Lan­caster In­sur­ance’s project Golf GTI

Rather than just deep clean­ing the prize Golf’s in­te­rior, the de­ci­sion was taken to go the whole hog and have all the seats re-trimmed us­ing a pe­riod VW ma­te­rial com­ple­mented by smart black leather bol­sters

Classics Monthly - - Contents - WORDS & PHO­TOG­RA­PHY IAIN WAKE­FIELD

Rather than deep clean the seats on Lan­caster’s prize GTI, the de­ci­sion was taken to have the seats pro­fes­sion­ally re­cov­ered.

After in­stalling the up­graded au­dio sys­tem in Lan­caster In­sur­ance’s prize MkI Golf GTI, this ul­tra smart 1981 reg­is­tered ex­am­ple con­tin­ues to at­tract a mas­sive amount of at­ten­tion at all the events it at­tends. Not only that, but the ex­cite­ment of who could drive the car away when the win­ner is an­nounced later this year is start­ing to mount.

As well as steadily im­prov­ing the car be­fore hand­ing it over to the lucky win­ner, the Golf’s been out and about up and down the coun­try on dis­play at sev­eral events. From its base in Red­ditch, the Golf trav­elled down to Dorset in mid-July where it was on dis­play at the Lan­caster In­sur­ance Clas­sic & Su­per­cars Show at Sher­borne Cas­tle and over the fi­nal week­end of Au­gust the GTI at­tended CarFest South in Hamp­shire as part of the Sport­ing Bears’ Dream Rides fleet.

The Sport­ing Bears are a ded­i­cated group of clas­sic car and sports car en­thu­si­asts who work hard to raise money for chil­dren’s char­i­ties by of­fer­ing en­thu­si­asts ‘Dream Rides’ in a vast range of clas­sic and ex­otic cars. The ‘Bears’ as they are af­fec­tion­ately known at­tend a host of events through­out the year and al­though an im­pres­sive se­lec­tion of mo­tor­ing ex­ot­ica was lined up along­side Lan­caster’s Golf, sev­eral vis­i­tors made gen­er­ous do­na­tions for their own per­sonal ‘Dream Ride’ in the GTI – and who could blame them for choos­ing so wisely! REUPHOLSTERING While all this gal­li­vant­ing around the coun­try­side is great public­ity for pro­mot­ing the prize Golf to po­ten­tial com­pe­ti­tion en­trants, we still have to find time to con­tinue pre­par­ing the car for its lucky new owner. So after hav­ing an­other good poke around the in­te­rior, a de­ci­sion was taken to re­new all the seat fac­ings rather than just clean them up. A close ex­am­i­na­tion re­vealed signs of wear start­ing to show on the driver’s side bol­ster and the un­der­ly­ing foam in some of the seats had started to col­lapse.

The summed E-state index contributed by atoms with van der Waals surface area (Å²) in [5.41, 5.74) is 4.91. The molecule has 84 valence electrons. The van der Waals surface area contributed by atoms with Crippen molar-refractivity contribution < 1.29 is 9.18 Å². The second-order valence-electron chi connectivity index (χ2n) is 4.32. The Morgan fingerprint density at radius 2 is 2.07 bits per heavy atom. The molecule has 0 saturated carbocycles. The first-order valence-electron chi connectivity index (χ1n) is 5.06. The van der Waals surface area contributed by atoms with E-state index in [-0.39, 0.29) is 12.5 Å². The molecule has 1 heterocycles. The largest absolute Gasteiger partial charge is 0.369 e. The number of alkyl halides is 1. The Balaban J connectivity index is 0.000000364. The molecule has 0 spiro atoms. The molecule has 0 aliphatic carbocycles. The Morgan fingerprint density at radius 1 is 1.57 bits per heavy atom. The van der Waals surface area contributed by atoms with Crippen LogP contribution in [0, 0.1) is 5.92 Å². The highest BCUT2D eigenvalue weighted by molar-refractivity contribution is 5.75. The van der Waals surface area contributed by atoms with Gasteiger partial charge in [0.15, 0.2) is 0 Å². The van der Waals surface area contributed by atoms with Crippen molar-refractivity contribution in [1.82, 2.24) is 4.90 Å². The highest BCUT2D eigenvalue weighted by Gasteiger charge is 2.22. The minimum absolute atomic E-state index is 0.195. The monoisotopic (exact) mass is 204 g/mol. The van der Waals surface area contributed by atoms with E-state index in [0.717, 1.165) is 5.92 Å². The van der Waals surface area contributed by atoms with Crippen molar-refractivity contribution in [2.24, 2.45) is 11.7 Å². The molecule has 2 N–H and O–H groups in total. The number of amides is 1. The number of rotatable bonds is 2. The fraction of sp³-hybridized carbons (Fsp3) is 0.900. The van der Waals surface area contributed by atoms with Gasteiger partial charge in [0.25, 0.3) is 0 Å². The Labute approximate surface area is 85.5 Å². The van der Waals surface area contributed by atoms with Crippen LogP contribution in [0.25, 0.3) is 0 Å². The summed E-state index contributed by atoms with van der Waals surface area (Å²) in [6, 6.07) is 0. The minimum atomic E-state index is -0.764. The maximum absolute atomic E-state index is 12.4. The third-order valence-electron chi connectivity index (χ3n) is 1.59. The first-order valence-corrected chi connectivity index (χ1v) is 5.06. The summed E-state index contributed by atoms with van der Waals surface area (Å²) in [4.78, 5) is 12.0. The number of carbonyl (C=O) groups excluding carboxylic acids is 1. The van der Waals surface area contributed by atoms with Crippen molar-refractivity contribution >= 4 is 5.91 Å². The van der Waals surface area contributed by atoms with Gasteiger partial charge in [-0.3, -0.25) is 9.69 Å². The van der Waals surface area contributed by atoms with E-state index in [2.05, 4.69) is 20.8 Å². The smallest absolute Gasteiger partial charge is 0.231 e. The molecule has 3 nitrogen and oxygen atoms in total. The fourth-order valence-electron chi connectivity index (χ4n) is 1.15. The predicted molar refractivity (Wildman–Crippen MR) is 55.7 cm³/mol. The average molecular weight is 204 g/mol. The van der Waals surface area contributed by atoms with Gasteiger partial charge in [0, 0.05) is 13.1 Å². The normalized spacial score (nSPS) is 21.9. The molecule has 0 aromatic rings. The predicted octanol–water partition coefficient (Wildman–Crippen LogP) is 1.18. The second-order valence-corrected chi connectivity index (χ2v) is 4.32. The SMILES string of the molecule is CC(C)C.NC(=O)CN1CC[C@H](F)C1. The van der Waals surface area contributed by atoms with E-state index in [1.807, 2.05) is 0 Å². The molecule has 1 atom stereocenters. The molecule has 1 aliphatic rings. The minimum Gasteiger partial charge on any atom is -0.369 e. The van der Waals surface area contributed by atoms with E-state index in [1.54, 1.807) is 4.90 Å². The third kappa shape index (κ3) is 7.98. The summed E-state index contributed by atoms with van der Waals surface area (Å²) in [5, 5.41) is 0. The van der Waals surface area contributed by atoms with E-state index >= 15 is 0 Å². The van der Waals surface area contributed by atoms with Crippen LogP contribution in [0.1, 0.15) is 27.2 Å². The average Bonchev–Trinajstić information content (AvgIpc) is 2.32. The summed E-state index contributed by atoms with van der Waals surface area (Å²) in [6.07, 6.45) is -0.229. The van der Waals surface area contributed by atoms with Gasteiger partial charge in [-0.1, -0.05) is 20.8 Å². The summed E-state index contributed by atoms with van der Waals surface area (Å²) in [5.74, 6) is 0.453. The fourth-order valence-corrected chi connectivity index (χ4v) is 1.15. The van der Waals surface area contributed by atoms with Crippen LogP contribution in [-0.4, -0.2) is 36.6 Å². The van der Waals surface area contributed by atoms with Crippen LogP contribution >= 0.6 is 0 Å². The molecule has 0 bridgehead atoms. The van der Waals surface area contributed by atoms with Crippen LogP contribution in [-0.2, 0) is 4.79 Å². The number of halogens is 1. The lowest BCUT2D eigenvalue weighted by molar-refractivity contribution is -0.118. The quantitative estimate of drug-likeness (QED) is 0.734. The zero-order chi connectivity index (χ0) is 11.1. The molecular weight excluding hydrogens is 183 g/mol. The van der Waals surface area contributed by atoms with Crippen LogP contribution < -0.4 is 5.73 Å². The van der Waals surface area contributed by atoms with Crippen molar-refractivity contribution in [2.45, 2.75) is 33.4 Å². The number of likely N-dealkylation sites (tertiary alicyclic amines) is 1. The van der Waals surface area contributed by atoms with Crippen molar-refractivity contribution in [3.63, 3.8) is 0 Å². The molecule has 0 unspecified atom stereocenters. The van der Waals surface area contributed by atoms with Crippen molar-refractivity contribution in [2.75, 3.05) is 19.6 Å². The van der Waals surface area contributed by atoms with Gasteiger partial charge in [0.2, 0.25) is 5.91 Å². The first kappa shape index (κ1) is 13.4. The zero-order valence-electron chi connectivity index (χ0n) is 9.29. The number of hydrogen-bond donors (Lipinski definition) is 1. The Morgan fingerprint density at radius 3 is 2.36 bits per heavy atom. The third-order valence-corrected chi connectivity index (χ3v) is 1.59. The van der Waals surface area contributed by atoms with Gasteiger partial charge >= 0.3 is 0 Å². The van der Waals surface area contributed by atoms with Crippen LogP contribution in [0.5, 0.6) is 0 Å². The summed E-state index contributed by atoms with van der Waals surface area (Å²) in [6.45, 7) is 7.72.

After hav­ing a chat with Dave Ted­stone at Au­tore­trim.co.uk, it was de­cided the best way for­ward would be to book the car into his work­shop and have the Golf’s seats pro­fes­sion­ally re­uphol­stered. As Dave ex­plained, “You could just deep clean all the seat backs and squabs on this car, but don’t for­get the fab­ric will have stretched over the years. Even if you re­moved the cov­ers and re­paired the dam­aged pad­ding, it’s vir­tu­ally im­pos­si­ble to re­gain the orig­i­nal shape and get a good fit”.

For­tu­nately Her­itage Parts Cen­tre was able to sup­ply a length of orig­i­nal pat­terned cloth for the MkI GTI’s seats and in­stead of choos­ing the orig­i­nal red striped seat fac­ings; it was de­cided to opt for the grey striped ma­te­rial in­stead. The side bol­sters on the Golf’s seats were orig­i­nally cloth with vinyl side pan­els but Dave sug­gested re­do­ing th­ese in black leather. He reck­oned the dif­fer­ence in price be­tween the two ma­te­ri­als would be very lit­tle and the fin­ished re­sult would look much bet­ter.

Once the seats had been re­moved from the Golf, the first thing Dave did was to start care­fully strip­ping the old

cov­ers off the seats. In some places the cov­ers are held in place with cir­cu­lar metal sta­ples called hog rings. After the cov­ers on the driver’s seat had been re­moved, Dave showed us the state of the foam pad­ding. Where the foam fit­ted around the metal frame, it had started to dis­in­te­grate in some places and Dave reck­oned that al­though this looked bad, it was a rel­a­tively easy job to sort out.